A terrible children’s book

I was watching this video today at work and this woman was reading a book to her kids about all the last things they’ll experience as a parent and child as their little one gets bigger – the last time the parent will have to feed them. To brush their hair for them. The last time they carry the kid in their arms.   And so on and so forth, with many more utterly heartbreaking examples of the small things that will haunt parents as their once little babies grow bigger and bigger before their very eyes.

I don’t know who wrote this book, but I hate them. If you are reading this, and you wrote that book, yes, I hate you. And I’m not even sorry.

My child is the joy of my life. My husband and I appreciate him so much – and we pat ourselves on the back for how much we appreciate him and have no regrets. We appreciate the way little T walks, how he copies what he sees adults do and how he points to the bear on his wall and his little butt and how he runs to us or says “mama” by the door when I’m coming home and how he points to the moon in the sky and a gazillion other amazing things his baby brain tells his baby body to do that are minor miracles that I’ve already forgotten.

I never understood when people said, “it goes so fast.” For the first 6 months of his life, I frequently commented that it felt like he was around for 5 years. That time was going so slow. My perspective was different. I was living between 18-22 hours of every single day, with a baby attached to my body. I wasn’t on adult time. Eating lunch seemed like an impossible feat.   I was at the mercy of a sick twisted (adorable!!!!) dictator and my sentence was ticking away slowly.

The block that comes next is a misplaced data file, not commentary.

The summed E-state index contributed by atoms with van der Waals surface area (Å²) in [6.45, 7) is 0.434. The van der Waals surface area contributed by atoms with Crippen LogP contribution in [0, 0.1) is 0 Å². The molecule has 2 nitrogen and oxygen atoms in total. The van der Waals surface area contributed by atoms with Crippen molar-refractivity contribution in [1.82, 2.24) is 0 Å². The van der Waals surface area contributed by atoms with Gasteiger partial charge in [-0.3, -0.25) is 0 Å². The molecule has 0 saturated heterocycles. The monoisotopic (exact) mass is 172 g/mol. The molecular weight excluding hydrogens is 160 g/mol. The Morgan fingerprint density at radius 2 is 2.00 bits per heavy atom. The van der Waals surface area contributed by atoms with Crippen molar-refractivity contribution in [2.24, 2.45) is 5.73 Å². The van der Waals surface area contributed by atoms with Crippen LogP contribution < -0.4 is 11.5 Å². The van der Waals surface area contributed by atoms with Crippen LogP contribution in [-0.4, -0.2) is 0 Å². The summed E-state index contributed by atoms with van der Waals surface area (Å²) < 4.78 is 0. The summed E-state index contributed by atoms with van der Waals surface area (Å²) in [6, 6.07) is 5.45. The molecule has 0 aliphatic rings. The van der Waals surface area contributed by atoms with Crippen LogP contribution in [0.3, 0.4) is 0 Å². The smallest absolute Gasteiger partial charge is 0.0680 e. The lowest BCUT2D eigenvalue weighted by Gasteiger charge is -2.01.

Then, a shift occurred. I went back to my work, to the adult world, to regular normaltown time. Time flies. My baby boy is quickly becoming a big boy. A big, adorable, sweet, smart boy.  A boy who kidnapped my helpless, innocent little baby and hid him away forever.

Screw you lady for reminding me that he’s just going to keep growing. That time will continue to march on. That my toddler really will quickly grow up and grow taller than me and really get to a point where I can’t pick him up.

Right now, I want to hold him in my arms and read nursery rhymes to him and watch him learn to eat yogurt and speak nonsense sentences, thank you very much.   Stop reminding me of the inevitable future. Like my little boy, I want to live in the moment.

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